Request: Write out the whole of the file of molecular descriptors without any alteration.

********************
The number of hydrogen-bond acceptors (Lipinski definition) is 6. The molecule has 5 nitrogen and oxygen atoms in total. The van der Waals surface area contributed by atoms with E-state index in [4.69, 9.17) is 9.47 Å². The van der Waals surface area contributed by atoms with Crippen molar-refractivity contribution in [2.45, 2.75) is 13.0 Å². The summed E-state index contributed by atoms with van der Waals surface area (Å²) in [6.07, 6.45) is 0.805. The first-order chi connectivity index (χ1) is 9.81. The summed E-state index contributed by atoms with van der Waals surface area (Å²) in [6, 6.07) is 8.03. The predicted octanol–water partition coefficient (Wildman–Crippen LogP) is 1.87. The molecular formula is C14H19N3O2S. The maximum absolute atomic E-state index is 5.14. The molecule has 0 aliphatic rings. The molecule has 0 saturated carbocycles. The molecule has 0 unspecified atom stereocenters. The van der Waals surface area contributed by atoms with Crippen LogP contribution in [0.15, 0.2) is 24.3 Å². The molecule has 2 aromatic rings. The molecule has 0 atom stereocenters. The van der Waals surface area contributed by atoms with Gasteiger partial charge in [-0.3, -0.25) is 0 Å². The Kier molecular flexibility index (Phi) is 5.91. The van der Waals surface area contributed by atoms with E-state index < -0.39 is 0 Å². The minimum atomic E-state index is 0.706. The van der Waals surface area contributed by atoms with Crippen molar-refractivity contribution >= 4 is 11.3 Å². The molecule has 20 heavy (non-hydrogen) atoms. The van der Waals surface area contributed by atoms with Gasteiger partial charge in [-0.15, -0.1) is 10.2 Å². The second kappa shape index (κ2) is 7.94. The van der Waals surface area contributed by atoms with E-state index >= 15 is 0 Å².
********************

The number of hydrogen-bond acceptors (Lipinski definition) is 6. The molecule has 5 nitrogen and oxygen atoms in total. The van der Waals surface area contributed by atoms with E-state index in [4.69, 9.17) is 9.47 Å². The van der Waals surface area contributed by atoms with Crippen molar-refractivity contribution in [2.45, 2.75) is 13.0 Å². The summed E-state index contributed by atoms with van der Waals surface area (Å²) in [6.07, 6.45) is 0.805. The first-order chi connectivity index (χ1) is 9.81. The summed E-state index contributed by atoms with van der Waals surface area (Å²) in [6, 6.07) is 8.03. The predicted octanol–water partition coefficient (Wildman–Crippen LogP) is 1.87. The molecular formula is C14H19N3O2S. The maximum absolute atomic E-state index is 5.14. The molecule has 0 aliphatic rings. The molecule has 0 saturated carbocycles. The molecule has 0 unspecified atom stereocenters. The van der Waals surface area contributed by atoms with Crippen LogP contribution in [0.15, 0.2) is 24.3 Å². The molecule has 2 aromatic rings. The molecule has 0 atom stereocenters. The van der Waals surface area contributed by atoms with Gasteiger partial charge in [-0.3, -0.25) is 0 Å². The Kier molecular flexibility index (Phi) is 5.91. The van der Waals surface area contributed by atoms with E-state index < -0.39 is 0 Å². The minimum atomic E-state index is 0.706. The van der Waals surface area contributed by atoms with Crippen molar-refractivity contribution >= 4 is 11.3 Å². The molecule has 20 heavy (non-hydrogen) atoms. The van der Waals surface area contributed by atoms with Gasteiger partial charge in [-0.15, -0.1) is 10.2 Å². The second kappa shape index (κ2) is 7.94. The van der Waals surface area contributed by atoms with E-state index >= 15 is 0 Å².